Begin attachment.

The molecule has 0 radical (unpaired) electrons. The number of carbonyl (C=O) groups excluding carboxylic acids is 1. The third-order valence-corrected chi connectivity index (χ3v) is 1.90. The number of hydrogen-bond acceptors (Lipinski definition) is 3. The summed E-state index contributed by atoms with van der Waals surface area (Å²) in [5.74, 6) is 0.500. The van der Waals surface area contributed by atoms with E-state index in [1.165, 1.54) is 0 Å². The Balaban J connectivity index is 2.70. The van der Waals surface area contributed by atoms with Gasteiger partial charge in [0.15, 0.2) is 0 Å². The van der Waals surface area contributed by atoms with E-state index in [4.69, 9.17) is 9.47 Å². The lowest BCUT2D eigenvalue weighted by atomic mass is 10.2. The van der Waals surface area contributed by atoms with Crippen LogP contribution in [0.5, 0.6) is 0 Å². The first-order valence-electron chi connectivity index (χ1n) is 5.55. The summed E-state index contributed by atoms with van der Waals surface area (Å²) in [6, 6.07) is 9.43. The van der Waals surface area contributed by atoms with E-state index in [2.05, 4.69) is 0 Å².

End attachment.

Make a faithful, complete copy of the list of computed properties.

The molecule has 0 radical (unpaired) electrons. The number of carbonyl (C=O) groups excluding carboxylic acids is 1. The third-order valence-corrected chi connectivity index (χ3v) is 1.90. The number of hydrogen-bond acceptors (Lipinski definition) is 3. The summed E-state index contributed by atoms with van der Waals surface area (Å²) in [5.74, 6) is 0.500. The van der Waals surface area contributed by atoms with E-state index in [1.165, 1.54) is 0 Å². The Balaban J connectivity index is 2.70. The van der Waals surface area contributed by atoms with Gasteiger partial charge in [0.15, 0.2) is 0 Å². The van der Waals surface area contributed by atoms with E-state index in [4.69, 9.17) is 9.47 Å². The lowest BCUT2D eigenvalue weighted by atomic mass is 10.2. The van der Waals surface area contributed by atoms with Crippen LogP contribution in [0.5, 0.6) is 0 Å². The first-order valence-electron chi connectivity index (χ1n) is 5.55. The summed E-state index contributed by atoms with van der Waals surface area (Å²) in [6, 6.07) is 9.43. The van der Waals surface area contributed by atoms with E-state index in [2.05, 4.69) is 0 Å².